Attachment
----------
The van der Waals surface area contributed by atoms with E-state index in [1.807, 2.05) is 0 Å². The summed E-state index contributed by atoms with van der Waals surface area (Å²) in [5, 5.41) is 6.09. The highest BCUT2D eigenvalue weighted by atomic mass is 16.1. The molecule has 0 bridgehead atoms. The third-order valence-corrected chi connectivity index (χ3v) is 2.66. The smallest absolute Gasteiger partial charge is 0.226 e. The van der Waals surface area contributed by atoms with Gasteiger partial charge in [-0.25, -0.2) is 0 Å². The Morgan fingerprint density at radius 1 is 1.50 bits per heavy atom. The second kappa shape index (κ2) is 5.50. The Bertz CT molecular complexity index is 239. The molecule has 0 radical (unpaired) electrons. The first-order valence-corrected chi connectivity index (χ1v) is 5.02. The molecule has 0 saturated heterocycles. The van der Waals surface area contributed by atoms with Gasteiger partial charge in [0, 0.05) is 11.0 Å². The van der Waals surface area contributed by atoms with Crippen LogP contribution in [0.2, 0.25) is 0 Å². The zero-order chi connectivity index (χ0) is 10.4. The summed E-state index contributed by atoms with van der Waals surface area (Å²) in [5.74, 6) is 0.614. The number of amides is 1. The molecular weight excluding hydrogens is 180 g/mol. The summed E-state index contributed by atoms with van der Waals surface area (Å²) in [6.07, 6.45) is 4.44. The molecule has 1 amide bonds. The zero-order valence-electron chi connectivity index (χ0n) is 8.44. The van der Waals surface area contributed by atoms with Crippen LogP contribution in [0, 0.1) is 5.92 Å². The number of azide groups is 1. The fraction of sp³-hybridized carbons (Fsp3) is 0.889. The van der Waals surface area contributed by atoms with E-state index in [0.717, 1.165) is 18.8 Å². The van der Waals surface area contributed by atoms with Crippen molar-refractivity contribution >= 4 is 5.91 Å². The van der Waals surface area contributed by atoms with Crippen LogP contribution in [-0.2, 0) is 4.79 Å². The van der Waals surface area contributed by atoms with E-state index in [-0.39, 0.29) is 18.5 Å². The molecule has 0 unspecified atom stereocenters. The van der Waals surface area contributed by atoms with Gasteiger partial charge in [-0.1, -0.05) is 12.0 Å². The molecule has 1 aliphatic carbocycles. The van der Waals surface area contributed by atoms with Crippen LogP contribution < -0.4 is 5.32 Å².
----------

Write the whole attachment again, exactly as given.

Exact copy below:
The van der Waals surface area contributed by atoms with E-state index in [1.807, 2.05) is 0 Å². The summed E-state index contributed by atoms with van der Waals surface area (Å²) in [5, 5.41) is 6.09. The highest BCUT2D eigenvalue weighted by atomic mass is 16.1. The molecule has 0 bridgehead atoms. The third-order valence-corrected chi connectivity index (χ3v) is 2.66. The smallest absolute Gasteiger partial charge is 0.226 e. The van der Waals surface area contributed by atoms with Gasteiger partial charge in [-0.25, -0.2) is 0 Å². The Morgan fingerprint density at radius 1 is 1.50 bits per heavy atom. The second kappa shape index (κ2) is 5.50. The Bertz CT molecular complexity index is 239. The molecule has 0 radical (unpaired) electrons. The first-order valence-corrected chi connectivity index (χ1v) is 5.02. The molecule has 0 saturated heterocycles. The van der Waals surface area contributed by atoms with Gasteiger partial charge in [0, 0.05) is 11.0 Å². The van der Waals surface area contributed by atoms with Crippen LogP contribution in [0.2, 0.25) is 0 Å². The zero-order chi connectivity index (χ0) is 10.4. The summed E-state index contributed by atoms with van der Waals surface area (Å²) in [5.74, 6) is 0.614. The number of amides is 1. The molecular weight excluding hydrogens is 180 g/mol. The summed E-state index contributed by atoms with van der Waals surface area (Å²) in [6.07, 6.45) is 4.44. The molecule has 1 amide bonds. The zero-order valence-electron chi connectivity index (χ0n) is 8.44. The van der Waals surface area contributed by atoms with Crippen LogP contribution in [0, 0.1) is 5.92 Å². The number of azide groups is 1. The fraction of sp³-hybridized carbons (Fsp3) is 0.889. The van der Waals surface area contributed by atoms with E-state index in [0.717, 1.165) is 18.8 Å². The van der Waals surface area contributed by atoms with Crippen molar-refractivity contribution >= 4 is 5.91 Å². The van der Waals surface area contributed by atoms with Crippen LogP contribution in [-0.2, 0) is 4.79 Å². The van der Waals surface area contributed by atoms with E-state index in [-0.39, 0.29) is 18.5 Å². The molecule has 0 unspecified atom stereocenters. The van der Waals surface area contributed by atoms with Gasteiger partial charge in [-0.1, -0.05) is 12.0 Å². The molecule has 1 aliphatic carbocycles. The van der Waals surface area contributed by atoms with Crippen LogP contribution < -0.4 is 5.32 Å².